1. Irenic

Being irenic means that we approach people peacefully. It is the opposite of being quarrelsome. It is wonderful when individuals are passionate about their beliefs but, ironically, these passions can often make a person so militant and hostile no one else wants to listen to him speak! A good theologian always keeps his cool. He does not let the polemics of others cause him to sacrifice his level-headed calmness. When correction is necessary, tact is defined by gentleness. We have to love truth so much that we are gentle.

2 Timothy 2:24-26
And the Lord’s servant must not be quarrelsome but kind to everyone, able to teach, patiently enduring evil. 25 with gentleness correcting those who are in opposition, if perhaps God may grant them repentance leading to the knowledge of the truth, 26 and they may come to their senses and escape from the snare of the devil, having been held captive by him to do his will. (2Ti 2:25-26)

1 Peter 3:15
But sanctify Christ as Lord in your hearts, always being ready to make a defense to everyone who asks you to give an account for the hope that is in you, yet with gentleness and reverence; 16 and keep a good conscience so that in the thing in which you are slandered, those who revile your good behavior in Christ may be put to shame. (1Pe 3:15 NAS)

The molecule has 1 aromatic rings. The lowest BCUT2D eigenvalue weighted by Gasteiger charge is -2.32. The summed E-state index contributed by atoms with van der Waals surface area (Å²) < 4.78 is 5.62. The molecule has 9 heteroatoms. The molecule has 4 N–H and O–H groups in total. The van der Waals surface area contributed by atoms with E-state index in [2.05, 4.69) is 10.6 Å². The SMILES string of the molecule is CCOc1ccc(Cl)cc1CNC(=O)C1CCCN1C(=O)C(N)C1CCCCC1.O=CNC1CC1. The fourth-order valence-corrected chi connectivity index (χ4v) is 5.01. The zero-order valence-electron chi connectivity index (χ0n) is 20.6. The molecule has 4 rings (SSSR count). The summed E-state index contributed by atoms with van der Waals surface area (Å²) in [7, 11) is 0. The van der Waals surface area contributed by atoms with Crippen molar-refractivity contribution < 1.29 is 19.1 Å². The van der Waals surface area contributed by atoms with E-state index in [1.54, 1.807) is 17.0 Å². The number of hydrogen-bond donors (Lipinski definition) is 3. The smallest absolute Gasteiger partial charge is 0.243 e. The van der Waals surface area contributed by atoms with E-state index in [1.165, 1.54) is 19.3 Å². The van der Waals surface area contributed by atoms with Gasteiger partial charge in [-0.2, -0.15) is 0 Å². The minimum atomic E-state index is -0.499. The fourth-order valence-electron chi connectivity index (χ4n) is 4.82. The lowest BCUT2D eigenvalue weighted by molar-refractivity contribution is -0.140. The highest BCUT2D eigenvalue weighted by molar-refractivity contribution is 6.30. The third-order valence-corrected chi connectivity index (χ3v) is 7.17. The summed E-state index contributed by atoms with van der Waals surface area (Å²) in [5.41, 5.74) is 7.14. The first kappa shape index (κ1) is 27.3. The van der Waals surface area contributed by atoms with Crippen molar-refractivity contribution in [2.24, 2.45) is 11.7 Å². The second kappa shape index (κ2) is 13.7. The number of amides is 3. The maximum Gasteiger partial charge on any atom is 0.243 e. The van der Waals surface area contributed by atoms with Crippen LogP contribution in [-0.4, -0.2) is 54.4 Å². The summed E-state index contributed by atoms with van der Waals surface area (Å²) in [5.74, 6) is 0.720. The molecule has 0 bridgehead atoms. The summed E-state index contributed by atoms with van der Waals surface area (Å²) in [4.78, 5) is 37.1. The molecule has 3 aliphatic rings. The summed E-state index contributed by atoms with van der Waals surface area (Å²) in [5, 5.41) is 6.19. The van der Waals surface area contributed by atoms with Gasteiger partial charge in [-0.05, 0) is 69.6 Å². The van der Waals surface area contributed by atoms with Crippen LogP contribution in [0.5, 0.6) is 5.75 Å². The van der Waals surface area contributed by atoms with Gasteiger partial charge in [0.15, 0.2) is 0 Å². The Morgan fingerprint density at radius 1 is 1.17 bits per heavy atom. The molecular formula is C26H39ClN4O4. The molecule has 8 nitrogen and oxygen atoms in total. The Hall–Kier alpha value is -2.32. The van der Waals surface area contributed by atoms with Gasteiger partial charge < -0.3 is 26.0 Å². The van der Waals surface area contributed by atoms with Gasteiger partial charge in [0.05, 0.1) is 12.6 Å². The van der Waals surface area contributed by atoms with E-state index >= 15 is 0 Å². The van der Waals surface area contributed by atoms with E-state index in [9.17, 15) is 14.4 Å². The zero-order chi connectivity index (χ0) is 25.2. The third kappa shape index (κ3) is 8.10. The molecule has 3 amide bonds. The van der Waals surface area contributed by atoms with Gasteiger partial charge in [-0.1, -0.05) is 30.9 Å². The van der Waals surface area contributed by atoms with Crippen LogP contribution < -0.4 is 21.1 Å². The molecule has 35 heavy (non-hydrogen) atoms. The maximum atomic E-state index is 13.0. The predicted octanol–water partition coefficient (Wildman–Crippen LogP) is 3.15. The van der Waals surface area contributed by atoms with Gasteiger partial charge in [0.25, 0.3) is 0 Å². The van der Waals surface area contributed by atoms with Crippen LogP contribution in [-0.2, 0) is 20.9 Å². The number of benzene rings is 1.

2. Honesty

For the theologian this includes the willingness to admit it, when you don’t know things. The mark of a theologian’s influence is not simply in how much he (or she) knows, but how much he realizes he doesn’t know. The theologian’s job is not to have an answer for every question, but to be able to handle questions in an honest way, since he has wrestled with the issue himself. A good theologian always recognizes his finitude in the face of an infinite God and it shows. Are you a perplexed theologian? Good. Join Paul and Peter.

2 Cor 4:7-9 7
But we have this treasure in earthen vessels, so that the surpassing greatness of the power will be of God and not from ourselves; 8 we are afflicted in every way, but not crushed; perplexed, but not despairing; 9 persecuted, but not forsaken; struck down, but not destroyed.

2 Pet. 3:15-16
And regard the patience of our Lord as salvation; just as also our beloved brother Paul, according to the wisdom given him, wrote to you, 16 as also in all his letters, speaking in them of these things, in which are some things hard to understand . . .

3. Adaptability

Are you willing to change your position? What if the evidence was not on your side? Are you led purely by your emotional convictions? If you cannot change, what gives you the right to require it of others? Theologians should always be adapting because they know they don’t have it all figured out.